Yes. There are some cases where there’s this fantasy about the magic that the market works. This is particularly the case in the argument for school choice, which is that if you privatize you provide this range of options, get more consumer feedback, and then the schools are forced to get better because you’re giving the consumers the power to decide. How do you respond to that?

Cohen 

What they’re saying is that competition will create innovations and make everything better. Now, we all compete and we watch sports. There’s nothing wrong with competition in the abstract. But for schools in particular, because that’s really the best example, competition isn’t all good. So, charter schools—let me talk about charter schools. I know you have a lot of them in New Orleans.

Robinson 

We don’t have any public schools here, actually. They got rid of those.

Cohen 

The idea of charter schools is that parents would be able to choose the charter school their child can go to, and then the money would follow the kid into the charter school. Parents and families would look around for the best school, and charter schools would then compete in the market for students. There are the distortions that occur when you do that because this happens: there are charter schools that, not legally, but programmatically, look for ways to either screen out or push out the harder to educate, more expensive kids. They do it all the time.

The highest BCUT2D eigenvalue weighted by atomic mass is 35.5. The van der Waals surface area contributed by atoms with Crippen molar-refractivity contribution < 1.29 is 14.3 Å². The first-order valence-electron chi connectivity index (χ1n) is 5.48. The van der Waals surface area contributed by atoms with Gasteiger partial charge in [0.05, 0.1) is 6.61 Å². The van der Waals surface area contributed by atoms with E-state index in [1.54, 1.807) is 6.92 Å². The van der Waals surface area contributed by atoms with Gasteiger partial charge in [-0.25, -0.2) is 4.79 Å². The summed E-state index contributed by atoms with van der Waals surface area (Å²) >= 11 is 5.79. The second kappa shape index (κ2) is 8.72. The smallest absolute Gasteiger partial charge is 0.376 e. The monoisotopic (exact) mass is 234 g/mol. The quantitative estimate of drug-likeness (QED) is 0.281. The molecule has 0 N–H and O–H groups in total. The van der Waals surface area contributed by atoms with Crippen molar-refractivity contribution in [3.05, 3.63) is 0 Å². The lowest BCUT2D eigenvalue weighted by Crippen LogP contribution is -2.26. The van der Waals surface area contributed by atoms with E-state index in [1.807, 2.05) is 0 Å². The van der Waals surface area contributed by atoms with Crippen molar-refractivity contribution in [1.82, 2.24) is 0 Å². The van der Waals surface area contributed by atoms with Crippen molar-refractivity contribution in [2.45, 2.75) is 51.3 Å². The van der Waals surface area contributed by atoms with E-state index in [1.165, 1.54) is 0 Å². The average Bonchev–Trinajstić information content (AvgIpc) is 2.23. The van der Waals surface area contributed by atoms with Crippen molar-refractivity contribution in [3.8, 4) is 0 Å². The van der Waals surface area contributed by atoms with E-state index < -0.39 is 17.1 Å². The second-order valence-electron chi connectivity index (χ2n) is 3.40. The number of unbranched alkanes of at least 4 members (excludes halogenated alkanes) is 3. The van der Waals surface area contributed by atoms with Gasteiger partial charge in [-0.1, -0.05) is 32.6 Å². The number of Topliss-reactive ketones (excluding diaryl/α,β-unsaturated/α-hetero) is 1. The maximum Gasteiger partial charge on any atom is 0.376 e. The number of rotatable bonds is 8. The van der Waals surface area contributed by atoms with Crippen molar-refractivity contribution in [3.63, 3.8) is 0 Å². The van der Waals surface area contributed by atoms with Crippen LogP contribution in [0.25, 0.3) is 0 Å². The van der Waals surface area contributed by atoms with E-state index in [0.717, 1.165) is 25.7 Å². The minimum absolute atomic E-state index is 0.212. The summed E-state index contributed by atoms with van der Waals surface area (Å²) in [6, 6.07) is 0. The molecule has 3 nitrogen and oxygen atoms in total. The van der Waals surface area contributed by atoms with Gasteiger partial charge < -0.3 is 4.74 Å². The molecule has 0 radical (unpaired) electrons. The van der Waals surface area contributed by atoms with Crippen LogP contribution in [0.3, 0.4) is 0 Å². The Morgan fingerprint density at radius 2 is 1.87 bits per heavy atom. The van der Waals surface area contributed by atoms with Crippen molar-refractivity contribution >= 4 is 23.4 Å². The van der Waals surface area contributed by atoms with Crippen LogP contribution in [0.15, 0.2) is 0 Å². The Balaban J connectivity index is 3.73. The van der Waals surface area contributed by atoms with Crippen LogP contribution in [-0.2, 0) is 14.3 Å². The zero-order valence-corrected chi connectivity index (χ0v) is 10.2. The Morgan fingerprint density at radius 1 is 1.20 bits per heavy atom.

There was a New York Times investigation that, in New York, they found a “got to go” list that a principal had in one of the charter schools. Now, why did they do that? In the marketplace of choosing a school, one of the things a family or parent looks at are test scores, and whether it’s right or wrong, that’s something that everybody’s going to look at. If there are kids in that school that are bringing down the test scores, they won’t be as attractive in the market. Markets segregate, and markets want the best. That’s one problem. The other thing about charter schools is originally it was a good idea. They can be laboratories of innovation that can try things, but then share the results and learn new ways to teach kids. But the problem is, charter schools are now competing and don’t want to share. We haven’t done a comprehensive analysis, but we found as a condition of employment, charter school teachers have to sign an NDA—a nondisclosure agreement—that they will not share the school’s trade secrets. What are the trade secrets? Curriculum, lesson plans—the actual stuff that should be shared—and the fact that we’re paying for every bit of it.